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5 Things You Need to Know About Aging in America

Donna Levin on July 30, 2015 08:41 AM

Aging in America, and senior care, could be a budding corporate crisis

This is the story of one young woman.

She’s a working mom, and the primary caregiver for both her two-year-old daughter and her father who is struggling with Alzheimer’s. She works full-time as a chemist, but has no paid time off. So she is unable to take her father to surgery, because if she misses work, her entire family will suffer.

Millions of families are in the same boat as this woman, who shared her story recently when the White House convened leaders from private, public and non-profit sectors to focus on the issues facing older Americans and family caregivers, and how to improve quality of live as Americans age.

Her story could be your story. Or your co-worker’s. Or your boss’s. Our population is aging, and it’s affecting everyone. These are issues that we cannot ignore. Not in our personal or professional lives. If we do, the economic impact of the so-called “Silver Tsunami” could be crippling.

By 2030, about 20 percent of the US population will be senior citizens. According to UN estimates, by 2035, there will be 44 Americans aged 65 and older for every 100 adults between the ages of 25 and 64. Caregiving is one of the fastest growing job categories, but there aren’t enough professional caregivers equipped to meet the rising demand. And the informal care provided by the millions of family members who also work full time is costing their employers billions in lost productivity.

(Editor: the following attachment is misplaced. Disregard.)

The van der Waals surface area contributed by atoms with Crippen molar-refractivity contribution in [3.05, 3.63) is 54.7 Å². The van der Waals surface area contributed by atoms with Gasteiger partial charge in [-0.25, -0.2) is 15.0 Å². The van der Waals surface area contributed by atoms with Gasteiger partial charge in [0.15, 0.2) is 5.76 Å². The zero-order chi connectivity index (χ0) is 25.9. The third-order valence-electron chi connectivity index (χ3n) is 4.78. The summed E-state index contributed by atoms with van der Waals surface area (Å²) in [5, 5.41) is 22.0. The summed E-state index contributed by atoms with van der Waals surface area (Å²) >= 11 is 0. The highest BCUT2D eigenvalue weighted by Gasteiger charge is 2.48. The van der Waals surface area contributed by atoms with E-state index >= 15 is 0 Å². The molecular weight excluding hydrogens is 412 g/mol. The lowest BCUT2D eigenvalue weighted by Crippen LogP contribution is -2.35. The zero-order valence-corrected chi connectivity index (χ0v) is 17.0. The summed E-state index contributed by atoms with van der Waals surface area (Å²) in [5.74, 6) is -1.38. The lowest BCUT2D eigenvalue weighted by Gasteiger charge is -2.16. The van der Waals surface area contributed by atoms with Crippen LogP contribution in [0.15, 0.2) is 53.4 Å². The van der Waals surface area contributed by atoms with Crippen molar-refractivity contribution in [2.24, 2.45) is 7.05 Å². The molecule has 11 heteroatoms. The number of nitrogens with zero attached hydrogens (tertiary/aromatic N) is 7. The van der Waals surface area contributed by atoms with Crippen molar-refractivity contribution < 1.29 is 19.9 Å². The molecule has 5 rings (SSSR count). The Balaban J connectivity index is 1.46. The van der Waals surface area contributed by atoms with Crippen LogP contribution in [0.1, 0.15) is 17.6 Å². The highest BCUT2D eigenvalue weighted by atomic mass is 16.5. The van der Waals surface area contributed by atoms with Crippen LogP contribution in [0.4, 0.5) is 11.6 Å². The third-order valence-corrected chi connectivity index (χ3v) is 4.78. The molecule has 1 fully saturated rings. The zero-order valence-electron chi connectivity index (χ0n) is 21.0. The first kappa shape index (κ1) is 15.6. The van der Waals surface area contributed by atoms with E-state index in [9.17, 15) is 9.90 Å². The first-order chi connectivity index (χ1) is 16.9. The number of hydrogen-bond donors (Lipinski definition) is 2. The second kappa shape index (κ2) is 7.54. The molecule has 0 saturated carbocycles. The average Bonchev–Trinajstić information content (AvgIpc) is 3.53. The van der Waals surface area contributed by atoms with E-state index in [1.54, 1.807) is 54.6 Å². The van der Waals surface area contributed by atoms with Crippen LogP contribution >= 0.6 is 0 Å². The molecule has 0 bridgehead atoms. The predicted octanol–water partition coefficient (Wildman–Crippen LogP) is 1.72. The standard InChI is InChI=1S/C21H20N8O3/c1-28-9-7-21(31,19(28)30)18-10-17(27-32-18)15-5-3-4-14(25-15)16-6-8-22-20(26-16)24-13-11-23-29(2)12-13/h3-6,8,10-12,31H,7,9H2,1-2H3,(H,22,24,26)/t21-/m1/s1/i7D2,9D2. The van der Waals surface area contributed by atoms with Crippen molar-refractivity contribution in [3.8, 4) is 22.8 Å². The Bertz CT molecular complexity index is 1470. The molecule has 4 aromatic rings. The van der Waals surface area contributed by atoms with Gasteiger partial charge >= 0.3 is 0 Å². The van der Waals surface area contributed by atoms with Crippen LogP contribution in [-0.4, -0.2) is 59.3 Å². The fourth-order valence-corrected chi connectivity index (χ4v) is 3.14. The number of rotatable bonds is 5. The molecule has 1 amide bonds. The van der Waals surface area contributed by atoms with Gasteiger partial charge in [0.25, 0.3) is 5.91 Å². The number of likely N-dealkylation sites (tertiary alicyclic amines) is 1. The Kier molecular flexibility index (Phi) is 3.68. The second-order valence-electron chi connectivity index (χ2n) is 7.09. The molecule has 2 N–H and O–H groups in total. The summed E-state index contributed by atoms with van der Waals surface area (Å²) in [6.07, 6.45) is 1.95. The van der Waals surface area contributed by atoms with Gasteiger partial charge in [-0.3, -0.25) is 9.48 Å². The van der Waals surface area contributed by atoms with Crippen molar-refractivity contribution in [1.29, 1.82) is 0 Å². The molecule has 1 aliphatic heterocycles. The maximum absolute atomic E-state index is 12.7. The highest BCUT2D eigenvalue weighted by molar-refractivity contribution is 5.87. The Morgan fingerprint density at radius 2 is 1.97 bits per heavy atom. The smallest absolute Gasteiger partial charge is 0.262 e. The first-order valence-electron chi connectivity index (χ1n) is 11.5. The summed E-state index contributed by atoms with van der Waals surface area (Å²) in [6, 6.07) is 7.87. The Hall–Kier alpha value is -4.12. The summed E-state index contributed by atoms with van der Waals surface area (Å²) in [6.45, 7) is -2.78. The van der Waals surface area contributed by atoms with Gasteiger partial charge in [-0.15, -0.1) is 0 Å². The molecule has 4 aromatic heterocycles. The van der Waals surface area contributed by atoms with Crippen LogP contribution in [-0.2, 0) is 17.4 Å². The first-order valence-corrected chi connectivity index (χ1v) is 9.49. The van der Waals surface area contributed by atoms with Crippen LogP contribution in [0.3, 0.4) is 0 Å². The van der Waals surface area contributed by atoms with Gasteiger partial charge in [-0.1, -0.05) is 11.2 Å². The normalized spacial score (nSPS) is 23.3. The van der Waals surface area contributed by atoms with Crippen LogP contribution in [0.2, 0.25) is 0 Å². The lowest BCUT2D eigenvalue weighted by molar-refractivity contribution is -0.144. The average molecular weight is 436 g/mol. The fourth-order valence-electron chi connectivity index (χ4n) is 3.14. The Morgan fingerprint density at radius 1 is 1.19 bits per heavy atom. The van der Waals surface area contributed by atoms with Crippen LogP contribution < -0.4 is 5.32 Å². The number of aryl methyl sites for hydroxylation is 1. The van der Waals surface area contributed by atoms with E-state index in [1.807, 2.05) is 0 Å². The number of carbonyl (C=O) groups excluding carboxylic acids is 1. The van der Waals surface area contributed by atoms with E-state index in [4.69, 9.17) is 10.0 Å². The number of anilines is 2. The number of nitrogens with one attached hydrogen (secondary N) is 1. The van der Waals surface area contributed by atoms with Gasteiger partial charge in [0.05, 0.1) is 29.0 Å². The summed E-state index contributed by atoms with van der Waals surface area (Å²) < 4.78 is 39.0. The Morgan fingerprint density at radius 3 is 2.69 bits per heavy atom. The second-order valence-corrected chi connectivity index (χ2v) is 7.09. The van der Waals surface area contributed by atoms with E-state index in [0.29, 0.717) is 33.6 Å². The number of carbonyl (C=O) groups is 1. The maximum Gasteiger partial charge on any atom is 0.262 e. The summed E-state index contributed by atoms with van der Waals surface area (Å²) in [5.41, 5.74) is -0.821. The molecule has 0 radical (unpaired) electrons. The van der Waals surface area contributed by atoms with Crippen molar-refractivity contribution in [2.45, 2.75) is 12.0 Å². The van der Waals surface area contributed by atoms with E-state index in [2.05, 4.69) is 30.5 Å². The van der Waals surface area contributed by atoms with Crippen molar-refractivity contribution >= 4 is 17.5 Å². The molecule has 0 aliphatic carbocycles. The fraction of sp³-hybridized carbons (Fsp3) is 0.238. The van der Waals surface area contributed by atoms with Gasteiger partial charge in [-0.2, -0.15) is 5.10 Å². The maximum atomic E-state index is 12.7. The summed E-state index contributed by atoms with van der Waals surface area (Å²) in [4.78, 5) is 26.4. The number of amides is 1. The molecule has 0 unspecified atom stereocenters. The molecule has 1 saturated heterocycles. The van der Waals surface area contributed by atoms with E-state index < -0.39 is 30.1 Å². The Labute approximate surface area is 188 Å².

Because of the role plays as a the world’s largest online destination connecting families with care solutions, we were invited to participate in the White House’s Technology and Aging panel to speak about innovative solutions to meet the challenges faced by individuals, families and employers in an aging America. 

Learn More About’s Commitment to Developing Tools to Help Companies Support Caregiving Employees  

Solving our senior care challenges will take an integrated effort – public and private, individual and organizational. Families need to be proactive, businesses need to develop innovative solutions, and employers need to account for the impact caregiving will have on the modern workforce.

With that in mind, here are some takeaways from the White House Council on Aging event that should resonate with individuals, care businesses and employers.

  1. Paid Leave for All
    Paid maternity and paternity leave are the trendy topics that gain a lot of attention. But as we celebrate companies like Virgin and Johnson & Johnson for supporting working moms and dads with extended parental leave, we should not overlook the other end of the caregiving spectrum … those who care for senior loved ones.  About 70 percent of family caregivers work full-time, and yet many employees don’t have access to paid leave to care for themselves, their children or a senior. Proposals like the FAMILY Act and Healthy Families Act would expand paid family and medical leave for American workers so that millions of hard-working men and women are no longer forced to choose between a paycheck and caring for an aging loved one.

    5 Things You Need to Know About the FAMILY Act

  2. Supply and Fair Pay